The Port of Davisville is strategically located near offshore wind leases where 2,510 megawatts of projects are in the pipeline. It was also the key port for the development of Block Island Wind, the 30-megawatt, five-turbine farm developed by Deepwater Wind, which became the United States’ first operational offshore wind farm upon commissioning in 2016.
Quonset, which already operates at 200 vessels per year, has signed an agreement with Ørsted and Eversource for the home port of five crew transport vessels.
King said there will be competition between states along the northeast coast.
“We’re really focused on the Port of Davisville being a logistics hub,” King said. “We are trying to position ourselves as operations and maintenance for the long term. In this we see the jobs 25 years into the future.”
opportunities for ports
The offshore industry was launched by the Biden administration with a plan to have 30 gigawatts of offshore wind farms by 2030 – enough to power 10 million homes.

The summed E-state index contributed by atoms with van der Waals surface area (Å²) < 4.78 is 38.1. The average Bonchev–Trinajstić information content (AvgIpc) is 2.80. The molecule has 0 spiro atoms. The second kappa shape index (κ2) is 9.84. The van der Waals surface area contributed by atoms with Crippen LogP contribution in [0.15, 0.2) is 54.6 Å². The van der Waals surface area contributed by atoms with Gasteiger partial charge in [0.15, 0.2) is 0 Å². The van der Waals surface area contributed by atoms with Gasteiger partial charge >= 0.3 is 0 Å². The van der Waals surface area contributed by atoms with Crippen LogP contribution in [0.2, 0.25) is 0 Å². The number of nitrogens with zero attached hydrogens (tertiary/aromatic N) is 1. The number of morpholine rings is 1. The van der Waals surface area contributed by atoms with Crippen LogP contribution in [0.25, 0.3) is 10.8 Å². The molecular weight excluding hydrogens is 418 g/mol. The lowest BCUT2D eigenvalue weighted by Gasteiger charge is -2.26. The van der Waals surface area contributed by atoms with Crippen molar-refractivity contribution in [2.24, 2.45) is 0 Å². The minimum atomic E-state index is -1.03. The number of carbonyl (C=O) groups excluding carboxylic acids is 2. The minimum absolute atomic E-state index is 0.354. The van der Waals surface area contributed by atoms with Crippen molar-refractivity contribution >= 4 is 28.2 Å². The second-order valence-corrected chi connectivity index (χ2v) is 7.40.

The power generated by wind turbines is measured in megawatts and the size of the turbines determines how much electricity is produced. For example, the proposed 62-turbine Vineyard Wind I project off the coast of Martha’s Vineyard will use new General Electric 220-meter-diameter Haliade-X turbines that will generate 800 megawatts of electricity annually, enough to power 400,000 homes supply. The Block Island wind farm’s five turbines generate 30 megawatts, enough to power 17,000 homes.
States have procured nearly 45,000 megawatts of offshore wind power to date, according to the American Clean Power Association. Developers plan to bring about 10,300 megawatts of power to the grid by 2026 with a dozen different offshore wind projects, most in federal waters off the east coast.